Sunday, June 4, 2017

Pentecost Sunday, June 6, 2017

There is an old joke of a mother who asked her little girl what she was drawing. When the girl said it was a picture of God, Mom said, “But nobody knows what God looks like.” The girl answered, “They will when I’m finished.” Most of us grew up with a picture of God the Father as an old man with a white beard, and it is easy for us to picture Jesus from his earthly life. But the Holy Spirit is harder for us to envision. We see Him in His scriptural image as either a tongue of flame or a dove, and it is not as easy to relate to those images. Yet the Holy Spirit is with us at every moment, guiding us in all that we do.

This Pentecost is an opportunity for us to stop and realize how often the Holy Spirit has inspired us, protected us or even given us a gentle nudge in the right direction. A few years ago, I had a friend come to the parish I was stationed in at the time for an evening of reflection with the Confirmation class. His theme was “Coincidence or the Holy Spirit?” He talked about some moments when he “just happened” to be in the right place at the right time. He asked everyone think about whether those moments we have considered to be coincidence in our lives might actually have been the result of the Holy Spirit. Once we realize that the Holy Spirit has guided us in the past, we can be confident that the Spirit will be with us today and throughout our lives. We place ourselves in the hands of God. This Pentecost let us pray for the coming of the Holy Spirit in all that we do.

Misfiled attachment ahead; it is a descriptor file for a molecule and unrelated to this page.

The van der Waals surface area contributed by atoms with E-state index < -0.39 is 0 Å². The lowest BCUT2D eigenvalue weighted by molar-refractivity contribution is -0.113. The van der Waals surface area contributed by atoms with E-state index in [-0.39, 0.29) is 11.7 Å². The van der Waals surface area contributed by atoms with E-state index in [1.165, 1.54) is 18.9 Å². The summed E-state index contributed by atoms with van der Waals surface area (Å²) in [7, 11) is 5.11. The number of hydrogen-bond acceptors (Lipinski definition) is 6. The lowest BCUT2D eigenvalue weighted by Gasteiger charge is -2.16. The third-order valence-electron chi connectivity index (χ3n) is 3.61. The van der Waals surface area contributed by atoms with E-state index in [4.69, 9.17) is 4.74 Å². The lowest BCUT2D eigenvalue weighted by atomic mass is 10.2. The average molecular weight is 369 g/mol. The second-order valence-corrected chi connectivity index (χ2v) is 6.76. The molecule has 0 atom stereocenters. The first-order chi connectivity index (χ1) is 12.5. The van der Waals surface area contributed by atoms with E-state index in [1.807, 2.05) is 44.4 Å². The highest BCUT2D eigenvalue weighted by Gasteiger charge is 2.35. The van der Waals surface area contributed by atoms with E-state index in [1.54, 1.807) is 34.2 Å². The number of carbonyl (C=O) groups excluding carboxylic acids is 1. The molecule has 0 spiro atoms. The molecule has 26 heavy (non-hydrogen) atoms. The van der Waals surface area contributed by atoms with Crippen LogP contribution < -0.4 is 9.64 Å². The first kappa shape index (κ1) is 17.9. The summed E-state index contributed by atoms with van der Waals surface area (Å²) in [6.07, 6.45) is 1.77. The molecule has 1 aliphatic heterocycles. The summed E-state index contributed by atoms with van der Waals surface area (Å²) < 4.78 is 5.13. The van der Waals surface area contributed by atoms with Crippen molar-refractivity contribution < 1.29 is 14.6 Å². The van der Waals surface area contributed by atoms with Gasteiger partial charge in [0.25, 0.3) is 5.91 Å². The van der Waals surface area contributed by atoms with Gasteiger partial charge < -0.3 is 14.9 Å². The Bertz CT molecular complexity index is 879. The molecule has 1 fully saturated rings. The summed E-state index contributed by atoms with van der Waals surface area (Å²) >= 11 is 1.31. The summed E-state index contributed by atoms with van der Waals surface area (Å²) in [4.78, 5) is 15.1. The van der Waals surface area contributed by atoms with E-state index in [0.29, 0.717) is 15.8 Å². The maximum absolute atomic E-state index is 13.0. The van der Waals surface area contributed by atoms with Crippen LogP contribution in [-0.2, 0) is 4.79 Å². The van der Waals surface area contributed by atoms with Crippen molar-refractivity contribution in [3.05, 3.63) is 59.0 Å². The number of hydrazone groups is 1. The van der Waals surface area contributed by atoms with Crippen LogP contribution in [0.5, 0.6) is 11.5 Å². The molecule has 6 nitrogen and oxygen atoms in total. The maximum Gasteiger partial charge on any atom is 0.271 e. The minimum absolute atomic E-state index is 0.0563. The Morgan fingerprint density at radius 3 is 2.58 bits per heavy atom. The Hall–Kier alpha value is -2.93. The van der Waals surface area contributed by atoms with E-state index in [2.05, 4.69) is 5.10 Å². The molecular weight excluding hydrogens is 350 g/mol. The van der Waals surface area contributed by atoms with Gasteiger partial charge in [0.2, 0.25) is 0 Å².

As I write about the Spirit’s guidance, I think of someone who has been growing even more to place his trust in God. I haven’t given a medical update on Fr. Michael lately. As a priest I am accustomed to keeping what people tell me in confidence, but I have tried to answer people’s questions when they ask. This past week, someone showed me a copy of the St. Thomas More bulletin where he gave an update, and I asked him if I could publish it here.

I have been saying that Fr. Michael has had forty different doctors and fifty-two different diagnoses. That is a little bit of hyperbole, but the latest diagnosis seems to be a bit more definite. He has been diagnosed with something I have never heard of before, Lymphamatoid Granulamatosis. It is not a form of cancer, but the treatment involves chemotherapy as well as steroids. He is also placing his trust in God to guide him through this condition.

Part of the process of canonization is for God to work a miracle through the intercession of the potential saint. Fr. Michael has been asking people to pray to Blessed Jerzy Popieluszko, a Polish priest who supported the Solidarity movement and who was martyred on October 19, 1984. So to support Fr. Michael, consider asking the intercession of Blessed Jerzy. Meanwhile, we know that the Holy Spirit will guide him and us to be open to God throughout our lives.
                                                                                                     Father H